Wham! The sensation strikes me as soon as I pick up the smell. The smell of damp, soil and greenery. My shoulders relax, and my pulse slows down. I enter our tropical greenhouse, and become keenly aware of how very important this is! Encountering the swarming diversity, being overcome by fragrances, colours and shapes. Letting all our senses be filled by the world of plants.
A new kind of blindness is spreading across the world: plant blindness. The phenomenon describes how more and more people lack basic knowledge about the green portion of our ecosystem. This results in plants merging into a green background, in which we fail to see the individual parts or the links between them. They become a green backdrop to our everyday lives, when in actual fact the green part of our biodiversity is of such unspeakable importance for our existence. I believe that we must unite our efforts in order to counter this trend. After all, if we don’t, who else will?
I remember entering a tropical greenhouse on another occasion. I was eleven years old, and the Edward Andersson Greenhouse at the Bergius Botanic Garden had just been opened. Banana plants stretched in front of me, reaching high up into the air, and I met one of the gardeners who told me more about bananas and their many different varieties, with skins of every colour from green to red. My eleven-year-old heart raced, and I became a rainforest obsessive growing large numbers of banana plants. (At one point, I had four 1½ metre plants.) I never actually managed to produce any fruit in my bedroom. But looking back, I can see that this was an important step towards beginning to see plants, and ultimately deciding to work in gardening. (Growing bananas is also great fun. They respond quickly when given the right conditions, and with plenty of water, nourishment and light they can grow rapidly. But going from that to harvesting fruit is another matter entirely…)
For me, a single visit to a botanic garden was enough to spark an interest that has become my life and my work. And we need more people to take this route. The horticultural industry is experiencing great difficulties finding qualified workers for various reasons. One reason is that the number of pupils applying for horticultural programmes at upper secondary level is extremely low. We can hope to spark an interest, but if we can just reach out and give our visitors an insight into the diversity that exists within the plant world, we will have made real progress. We welcome more than 500,000 visitors each year, and they get to experience more than just fantastic plant environments. A moment of escape from a long stay in hospital, a study visit as part of a horticultural course, a school trip (around 10,000 school pupils have visited us this year), a flying visit during a cruise excursion, a daily walk in the nearest green space, or a professional visit looking for new plants to grow.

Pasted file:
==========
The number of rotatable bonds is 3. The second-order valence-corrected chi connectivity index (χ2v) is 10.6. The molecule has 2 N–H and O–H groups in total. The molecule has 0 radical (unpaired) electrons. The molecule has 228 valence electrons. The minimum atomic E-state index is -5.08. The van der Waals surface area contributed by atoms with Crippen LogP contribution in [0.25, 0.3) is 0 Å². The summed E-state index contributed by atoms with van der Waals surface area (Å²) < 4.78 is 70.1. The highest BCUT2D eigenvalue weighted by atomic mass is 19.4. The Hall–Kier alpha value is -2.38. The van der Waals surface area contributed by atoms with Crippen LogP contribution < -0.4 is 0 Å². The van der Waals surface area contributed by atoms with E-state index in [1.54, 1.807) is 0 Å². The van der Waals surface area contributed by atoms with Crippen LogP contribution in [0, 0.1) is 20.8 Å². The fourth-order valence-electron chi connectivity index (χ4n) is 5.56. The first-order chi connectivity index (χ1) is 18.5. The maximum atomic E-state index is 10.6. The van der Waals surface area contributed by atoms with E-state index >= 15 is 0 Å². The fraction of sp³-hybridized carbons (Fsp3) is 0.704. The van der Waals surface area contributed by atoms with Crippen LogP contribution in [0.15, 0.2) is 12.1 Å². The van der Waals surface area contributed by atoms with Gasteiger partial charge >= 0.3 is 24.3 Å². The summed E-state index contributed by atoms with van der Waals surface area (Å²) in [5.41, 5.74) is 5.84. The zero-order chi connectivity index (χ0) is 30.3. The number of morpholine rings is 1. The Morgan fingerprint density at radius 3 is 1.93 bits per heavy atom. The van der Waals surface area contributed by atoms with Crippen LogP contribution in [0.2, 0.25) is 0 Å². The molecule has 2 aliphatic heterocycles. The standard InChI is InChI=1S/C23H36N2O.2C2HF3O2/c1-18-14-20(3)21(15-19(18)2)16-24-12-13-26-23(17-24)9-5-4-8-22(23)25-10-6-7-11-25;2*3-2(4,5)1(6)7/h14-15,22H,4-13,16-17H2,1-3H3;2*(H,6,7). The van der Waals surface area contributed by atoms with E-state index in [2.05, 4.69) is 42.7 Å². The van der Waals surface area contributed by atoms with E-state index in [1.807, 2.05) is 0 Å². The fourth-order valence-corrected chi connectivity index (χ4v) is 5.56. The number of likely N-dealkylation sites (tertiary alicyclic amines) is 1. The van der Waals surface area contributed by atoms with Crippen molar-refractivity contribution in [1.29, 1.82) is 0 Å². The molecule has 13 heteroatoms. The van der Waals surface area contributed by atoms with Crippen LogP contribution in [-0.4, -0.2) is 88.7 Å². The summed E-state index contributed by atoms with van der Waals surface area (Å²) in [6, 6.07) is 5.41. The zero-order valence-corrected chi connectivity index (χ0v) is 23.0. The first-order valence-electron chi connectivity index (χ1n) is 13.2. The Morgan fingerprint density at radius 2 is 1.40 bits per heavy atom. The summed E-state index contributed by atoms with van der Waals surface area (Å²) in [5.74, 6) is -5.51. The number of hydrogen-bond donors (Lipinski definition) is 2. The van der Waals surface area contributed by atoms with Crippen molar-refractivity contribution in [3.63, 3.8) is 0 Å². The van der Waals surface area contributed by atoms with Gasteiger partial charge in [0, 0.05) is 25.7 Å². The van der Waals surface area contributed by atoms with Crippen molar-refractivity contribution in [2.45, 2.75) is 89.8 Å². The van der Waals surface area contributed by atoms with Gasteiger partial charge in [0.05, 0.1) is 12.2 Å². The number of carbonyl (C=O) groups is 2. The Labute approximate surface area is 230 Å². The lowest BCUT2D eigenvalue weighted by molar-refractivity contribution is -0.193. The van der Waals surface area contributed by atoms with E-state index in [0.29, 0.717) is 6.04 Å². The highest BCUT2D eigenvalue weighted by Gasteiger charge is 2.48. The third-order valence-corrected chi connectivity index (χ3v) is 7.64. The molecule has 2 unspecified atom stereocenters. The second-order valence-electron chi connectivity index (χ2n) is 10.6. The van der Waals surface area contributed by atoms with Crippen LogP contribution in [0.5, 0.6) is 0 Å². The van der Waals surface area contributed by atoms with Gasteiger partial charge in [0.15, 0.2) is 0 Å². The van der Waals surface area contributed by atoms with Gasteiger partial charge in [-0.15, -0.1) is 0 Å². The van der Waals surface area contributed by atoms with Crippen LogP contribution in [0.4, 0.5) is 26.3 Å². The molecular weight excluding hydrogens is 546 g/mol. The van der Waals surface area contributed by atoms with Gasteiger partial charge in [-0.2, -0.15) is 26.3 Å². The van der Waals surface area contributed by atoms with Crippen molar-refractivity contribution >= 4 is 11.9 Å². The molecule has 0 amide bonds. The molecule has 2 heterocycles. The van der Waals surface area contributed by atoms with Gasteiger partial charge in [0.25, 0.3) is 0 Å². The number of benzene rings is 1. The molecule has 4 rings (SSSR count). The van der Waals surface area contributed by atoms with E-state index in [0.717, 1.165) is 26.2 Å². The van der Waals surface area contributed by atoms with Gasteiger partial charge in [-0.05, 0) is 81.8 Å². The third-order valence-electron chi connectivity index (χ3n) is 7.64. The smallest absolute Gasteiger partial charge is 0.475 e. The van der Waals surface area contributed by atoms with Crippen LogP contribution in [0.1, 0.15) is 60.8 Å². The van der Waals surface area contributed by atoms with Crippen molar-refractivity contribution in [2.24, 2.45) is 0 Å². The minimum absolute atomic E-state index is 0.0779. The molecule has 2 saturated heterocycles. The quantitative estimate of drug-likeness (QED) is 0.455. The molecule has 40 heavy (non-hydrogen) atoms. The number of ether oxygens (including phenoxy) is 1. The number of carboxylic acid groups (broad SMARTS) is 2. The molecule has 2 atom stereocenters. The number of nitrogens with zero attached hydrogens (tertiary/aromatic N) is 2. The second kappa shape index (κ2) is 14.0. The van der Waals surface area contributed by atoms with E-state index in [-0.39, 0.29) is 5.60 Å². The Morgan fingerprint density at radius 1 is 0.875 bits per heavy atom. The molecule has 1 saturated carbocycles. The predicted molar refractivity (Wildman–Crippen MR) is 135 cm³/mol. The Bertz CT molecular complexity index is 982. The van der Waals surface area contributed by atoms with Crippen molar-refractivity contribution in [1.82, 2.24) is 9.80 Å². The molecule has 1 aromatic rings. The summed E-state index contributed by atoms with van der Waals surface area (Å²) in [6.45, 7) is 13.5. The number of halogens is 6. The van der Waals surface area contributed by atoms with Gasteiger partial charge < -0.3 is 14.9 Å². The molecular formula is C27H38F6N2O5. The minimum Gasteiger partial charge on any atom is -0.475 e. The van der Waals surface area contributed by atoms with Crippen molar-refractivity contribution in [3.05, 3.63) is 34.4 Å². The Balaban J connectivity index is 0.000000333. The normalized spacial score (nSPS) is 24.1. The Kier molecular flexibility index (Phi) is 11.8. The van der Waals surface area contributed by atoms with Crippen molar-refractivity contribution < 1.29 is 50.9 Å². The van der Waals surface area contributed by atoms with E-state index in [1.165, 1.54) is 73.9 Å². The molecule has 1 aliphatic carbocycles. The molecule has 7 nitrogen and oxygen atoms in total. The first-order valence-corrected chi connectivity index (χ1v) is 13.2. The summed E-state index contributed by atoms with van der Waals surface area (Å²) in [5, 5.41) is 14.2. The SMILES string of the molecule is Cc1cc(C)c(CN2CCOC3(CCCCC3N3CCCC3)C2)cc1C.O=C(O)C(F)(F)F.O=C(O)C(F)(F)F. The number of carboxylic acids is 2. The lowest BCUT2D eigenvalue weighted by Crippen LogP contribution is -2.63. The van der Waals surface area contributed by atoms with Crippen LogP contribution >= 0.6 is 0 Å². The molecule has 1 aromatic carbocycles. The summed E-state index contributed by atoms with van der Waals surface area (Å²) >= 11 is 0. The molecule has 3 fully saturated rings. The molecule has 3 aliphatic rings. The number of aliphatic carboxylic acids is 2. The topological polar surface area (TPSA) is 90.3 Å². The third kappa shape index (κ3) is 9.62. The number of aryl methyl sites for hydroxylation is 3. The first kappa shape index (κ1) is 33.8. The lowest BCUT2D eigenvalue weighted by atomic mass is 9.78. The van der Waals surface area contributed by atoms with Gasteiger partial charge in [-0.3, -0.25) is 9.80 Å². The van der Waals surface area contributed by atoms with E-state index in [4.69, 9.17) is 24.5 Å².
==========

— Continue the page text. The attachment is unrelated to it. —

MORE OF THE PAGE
Every visit is important, but if we are to counter plant blindness it is those who do not normally visit a botanical garden that we want to reach and give them an experience that breaks up the green backdrop into details and shapes. It’s not really a matter of just providing information, but of creating the right conditions to be responsive to this information.
I have carried out a great deal of work with communication linked to gardens, including talks, articles, publications and TV features. If there’s something I’ve taken away with me from this work, it’s that it is impossible to reach out without building bridges in the form of feelings. Things must be felt, really felt, in order for people to care. I am therefore convinced that we can only reach out effectively by working with spectacular flowering, striking planting and settings that surround and bombard visitors with impressions. There must also be a depth of communication, and it should be easy to learn more in the weave of knowledge. What makes the difference is a balance between impression, feeling and knowledge.
We have an enormously important task in acting as a window onto the world of plants and its research, while also providing research infrastructure in the form of our collections. I believe that the modern botanical garden should be a place to discover research, see diversity, obtain accurate information, and be amazed at the variety and adaptations of the world of plants. Visitors should also be able to take knowledge and inspiration home to their windowsills, gardens or horticultural companies.
We need more places where research and feelings can meet. Places where the right conditions are created to care about the complex system needed for our existence. Where blind greenery is broken up into the sensual variation of our world of plants. Beautiful science.
Ongoing research project at the University of Gothenburg in partnership with Gothenburg Botanical Garden and others: Beyond plant blindness